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    Too many prayers, too much Kaddish? – Ask the Rabbi

    Q. Why are the prayers so repetitive and irrelevant and why does Kaddish come so often?

    artscroll siddurA. You are jumping to too many conclusions. Just because something is reiterated that doesn’t make it wrong.

    What gets repeated in the prayers are major themes such as truth, goodness, mercy, faith, hope, love, peace and destiny. If there are extra things you want to pray for, pray for them.

    The set prayers address themselves to God – fair enough, since He created the world and He is the one who governs it, and there is no reason not to acknowledge His role and applaud who He is, what He does, what He expects of us and what we expect of Him.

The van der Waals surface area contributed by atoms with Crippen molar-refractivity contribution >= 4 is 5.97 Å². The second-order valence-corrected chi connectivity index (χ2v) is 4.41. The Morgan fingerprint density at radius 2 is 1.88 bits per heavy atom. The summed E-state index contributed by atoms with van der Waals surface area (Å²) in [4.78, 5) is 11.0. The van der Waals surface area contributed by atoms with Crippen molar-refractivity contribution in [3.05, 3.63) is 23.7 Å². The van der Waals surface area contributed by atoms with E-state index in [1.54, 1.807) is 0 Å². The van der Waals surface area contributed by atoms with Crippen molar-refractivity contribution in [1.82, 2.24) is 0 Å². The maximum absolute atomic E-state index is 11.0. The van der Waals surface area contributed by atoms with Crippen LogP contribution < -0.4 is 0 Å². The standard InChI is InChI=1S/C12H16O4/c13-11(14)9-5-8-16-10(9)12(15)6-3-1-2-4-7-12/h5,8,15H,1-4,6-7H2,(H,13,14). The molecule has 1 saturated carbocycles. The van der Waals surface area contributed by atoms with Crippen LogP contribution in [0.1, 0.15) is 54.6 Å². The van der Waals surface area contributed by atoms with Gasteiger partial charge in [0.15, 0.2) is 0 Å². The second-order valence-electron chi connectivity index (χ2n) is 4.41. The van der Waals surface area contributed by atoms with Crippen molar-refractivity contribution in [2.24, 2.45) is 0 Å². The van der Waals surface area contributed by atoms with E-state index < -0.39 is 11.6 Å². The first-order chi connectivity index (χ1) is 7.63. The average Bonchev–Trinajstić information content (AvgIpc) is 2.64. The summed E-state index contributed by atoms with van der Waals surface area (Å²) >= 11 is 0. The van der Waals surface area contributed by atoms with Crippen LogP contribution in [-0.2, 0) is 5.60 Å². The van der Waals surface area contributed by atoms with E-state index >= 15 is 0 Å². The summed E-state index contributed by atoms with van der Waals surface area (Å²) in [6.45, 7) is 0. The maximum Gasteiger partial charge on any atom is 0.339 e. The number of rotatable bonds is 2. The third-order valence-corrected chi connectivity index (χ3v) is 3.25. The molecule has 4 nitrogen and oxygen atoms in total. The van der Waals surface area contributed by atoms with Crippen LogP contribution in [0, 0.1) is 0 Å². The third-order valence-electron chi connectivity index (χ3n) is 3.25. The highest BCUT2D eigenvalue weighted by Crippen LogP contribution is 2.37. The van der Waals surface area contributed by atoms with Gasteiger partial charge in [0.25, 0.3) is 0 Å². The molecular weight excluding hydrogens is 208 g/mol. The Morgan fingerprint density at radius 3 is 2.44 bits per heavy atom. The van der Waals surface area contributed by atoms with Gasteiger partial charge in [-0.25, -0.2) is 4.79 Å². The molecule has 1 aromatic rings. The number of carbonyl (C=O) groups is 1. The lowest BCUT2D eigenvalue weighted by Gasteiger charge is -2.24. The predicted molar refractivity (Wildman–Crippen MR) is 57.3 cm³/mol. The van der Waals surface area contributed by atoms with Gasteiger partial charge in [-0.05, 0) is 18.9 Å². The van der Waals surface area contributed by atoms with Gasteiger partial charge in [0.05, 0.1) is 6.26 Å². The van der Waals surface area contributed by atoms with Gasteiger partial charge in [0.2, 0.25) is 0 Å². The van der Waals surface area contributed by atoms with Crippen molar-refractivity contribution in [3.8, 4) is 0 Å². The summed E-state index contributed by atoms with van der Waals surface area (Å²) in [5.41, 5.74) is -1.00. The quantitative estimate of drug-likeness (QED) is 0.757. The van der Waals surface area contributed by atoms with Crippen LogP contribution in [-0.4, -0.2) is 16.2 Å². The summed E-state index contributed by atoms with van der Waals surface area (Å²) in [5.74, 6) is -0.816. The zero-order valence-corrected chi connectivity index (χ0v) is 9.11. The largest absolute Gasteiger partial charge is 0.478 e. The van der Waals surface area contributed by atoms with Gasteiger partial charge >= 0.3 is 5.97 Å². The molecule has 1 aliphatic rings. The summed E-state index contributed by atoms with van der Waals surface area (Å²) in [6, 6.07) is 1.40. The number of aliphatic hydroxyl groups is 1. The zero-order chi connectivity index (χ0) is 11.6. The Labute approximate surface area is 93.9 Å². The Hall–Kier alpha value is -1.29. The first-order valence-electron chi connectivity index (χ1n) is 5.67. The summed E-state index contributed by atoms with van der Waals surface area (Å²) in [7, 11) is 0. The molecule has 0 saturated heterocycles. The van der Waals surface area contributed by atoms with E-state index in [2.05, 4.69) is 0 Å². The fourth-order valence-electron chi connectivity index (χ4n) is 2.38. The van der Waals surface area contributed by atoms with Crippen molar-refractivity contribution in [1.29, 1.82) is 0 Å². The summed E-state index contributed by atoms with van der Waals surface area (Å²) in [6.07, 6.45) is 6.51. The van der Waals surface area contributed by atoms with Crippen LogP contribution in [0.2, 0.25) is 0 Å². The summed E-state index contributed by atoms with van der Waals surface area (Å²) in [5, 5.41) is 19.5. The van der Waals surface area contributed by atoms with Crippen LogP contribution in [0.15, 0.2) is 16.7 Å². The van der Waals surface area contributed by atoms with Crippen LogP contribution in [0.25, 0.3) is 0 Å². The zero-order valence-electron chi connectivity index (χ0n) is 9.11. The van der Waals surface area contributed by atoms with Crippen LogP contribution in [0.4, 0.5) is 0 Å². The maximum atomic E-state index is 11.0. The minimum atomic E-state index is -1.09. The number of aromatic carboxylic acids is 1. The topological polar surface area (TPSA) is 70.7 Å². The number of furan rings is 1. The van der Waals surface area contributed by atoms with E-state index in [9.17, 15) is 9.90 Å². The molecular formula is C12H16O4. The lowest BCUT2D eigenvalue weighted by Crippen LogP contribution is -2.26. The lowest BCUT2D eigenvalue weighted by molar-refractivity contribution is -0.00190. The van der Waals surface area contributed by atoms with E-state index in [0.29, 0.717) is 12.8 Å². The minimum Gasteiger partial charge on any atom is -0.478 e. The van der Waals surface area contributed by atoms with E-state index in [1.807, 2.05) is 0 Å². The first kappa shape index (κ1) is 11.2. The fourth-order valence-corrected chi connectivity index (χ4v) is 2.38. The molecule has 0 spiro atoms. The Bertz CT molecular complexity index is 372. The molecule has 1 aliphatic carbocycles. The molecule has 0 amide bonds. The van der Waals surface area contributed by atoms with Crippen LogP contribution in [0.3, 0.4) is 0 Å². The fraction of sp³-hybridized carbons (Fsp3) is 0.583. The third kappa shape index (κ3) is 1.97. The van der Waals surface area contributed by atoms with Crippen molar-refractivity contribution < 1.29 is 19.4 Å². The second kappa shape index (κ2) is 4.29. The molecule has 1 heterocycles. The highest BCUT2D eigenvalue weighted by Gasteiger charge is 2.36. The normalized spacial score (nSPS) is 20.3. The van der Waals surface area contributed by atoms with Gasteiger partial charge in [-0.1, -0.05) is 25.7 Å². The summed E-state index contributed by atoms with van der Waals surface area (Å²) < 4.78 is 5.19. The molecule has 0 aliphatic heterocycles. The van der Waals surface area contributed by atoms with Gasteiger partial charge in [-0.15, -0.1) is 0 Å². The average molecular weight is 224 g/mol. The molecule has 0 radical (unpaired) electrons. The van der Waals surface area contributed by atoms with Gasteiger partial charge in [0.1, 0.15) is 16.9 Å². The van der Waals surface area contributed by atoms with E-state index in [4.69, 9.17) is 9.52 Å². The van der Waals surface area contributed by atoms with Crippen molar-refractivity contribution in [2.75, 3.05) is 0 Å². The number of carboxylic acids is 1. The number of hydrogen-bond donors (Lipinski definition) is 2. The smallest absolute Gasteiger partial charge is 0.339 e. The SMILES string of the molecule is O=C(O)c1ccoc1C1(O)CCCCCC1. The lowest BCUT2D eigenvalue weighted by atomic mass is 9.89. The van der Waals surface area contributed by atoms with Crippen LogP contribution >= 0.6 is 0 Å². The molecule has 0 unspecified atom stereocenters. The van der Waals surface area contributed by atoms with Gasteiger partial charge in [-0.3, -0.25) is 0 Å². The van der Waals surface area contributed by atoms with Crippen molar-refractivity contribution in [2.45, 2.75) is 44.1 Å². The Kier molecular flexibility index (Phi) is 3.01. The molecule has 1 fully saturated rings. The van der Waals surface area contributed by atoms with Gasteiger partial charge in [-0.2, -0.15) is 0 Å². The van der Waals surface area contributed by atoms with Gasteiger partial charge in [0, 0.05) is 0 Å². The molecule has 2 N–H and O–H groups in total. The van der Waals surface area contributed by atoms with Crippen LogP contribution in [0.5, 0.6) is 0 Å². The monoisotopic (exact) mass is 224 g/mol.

The fact that we say Kaddish so often is not because it’s a prayer about death (it isn’t) but because it praises God and yearns for His Kingdom, and this is inserted in various forms (some shorter, some longer) after each section of the service.

    Just because there is a special role allotted to mourners in praising God, that doesn’t make Kaddish or any of its versions a memorial prayer – it simply says that precisely because a death has made it harder to praise God, that’s what a mourner should try to do.

    A postscript: the worship service actually has three elements, not just one – prayers, psalms and readings.

    The prayers speak to God, the psalms put us in a spiritual mood, and the readings inform and instruct us.

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